“The Catte, the Ratte and Lovell our dogge rulyth all Englande under a hogge.”
In July 1484, William Collingbourne pinned a short poem to the door of St Paul’s Cathedral. In it, he lampooned Richard III and the three men seen as his principal advisors – Sir William Catesby, Sir Richard Ratcliffe and Francis Lovell.
Francis Lovell’s father had died in 1465 when he was around 9 years old. The young Lord Lovell was placed in the custody of Richard Neville, earl of Warwick. This overlapped with the final year that Richard, duke of Gloucester, spent in Warwick’s household and was likely the first time that the two men met. Warwick also arranged for his niece, Alice FitzHugh to marry Lovell, whilst Richard married Neville’s daughter, Anne. After Warwick’s death in 1471, Lovell’s wardship was granted to John de la Pole, duke of Suffolk.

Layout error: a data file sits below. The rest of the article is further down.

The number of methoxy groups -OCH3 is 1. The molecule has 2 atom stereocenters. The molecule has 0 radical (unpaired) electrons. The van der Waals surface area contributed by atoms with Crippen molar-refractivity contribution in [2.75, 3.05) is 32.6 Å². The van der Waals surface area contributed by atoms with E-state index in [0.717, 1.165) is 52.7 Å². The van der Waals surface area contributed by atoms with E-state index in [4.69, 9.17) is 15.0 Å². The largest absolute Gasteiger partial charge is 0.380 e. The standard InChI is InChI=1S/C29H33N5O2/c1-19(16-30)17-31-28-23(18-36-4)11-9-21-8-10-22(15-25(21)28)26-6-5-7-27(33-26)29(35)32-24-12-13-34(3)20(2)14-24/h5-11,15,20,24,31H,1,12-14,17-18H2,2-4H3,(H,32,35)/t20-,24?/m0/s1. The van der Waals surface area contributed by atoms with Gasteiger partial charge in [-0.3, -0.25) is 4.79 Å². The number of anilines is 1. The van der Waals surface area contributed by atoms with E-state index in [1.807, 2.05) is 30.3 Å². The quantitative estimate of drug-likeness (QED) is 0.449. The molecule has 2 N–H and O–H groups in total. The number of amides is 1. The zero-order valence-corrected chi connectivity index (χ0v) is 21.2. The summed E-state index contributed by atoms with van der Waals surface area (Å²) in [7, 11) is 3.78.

It is located in Salisbury Cathedral, under the arcade on the north side of the nave and just west of the crossing.
Was it always in this location?
No. The tomb was originally placed in the Beauchamp chantry chapel (constructed in the 15th century for Bishop Richard Beauchamp). Between 1789 and 1792 the cathedral was closed and James Wyatt employed to demolish the remains of the bell tower, level the churchyard, demolish two porches, and remove the medieval chantry chapels from the east end. Inside, medieval stained glass was removed; the medieval wall paintings and vaulting decoration either removed or whitewashed over; the east end cleared and levelled; and the medieval memorials were relocated from the Lady, Beauchamp and Hungerford chapels – most of them were neatly lined up under the nave arcades.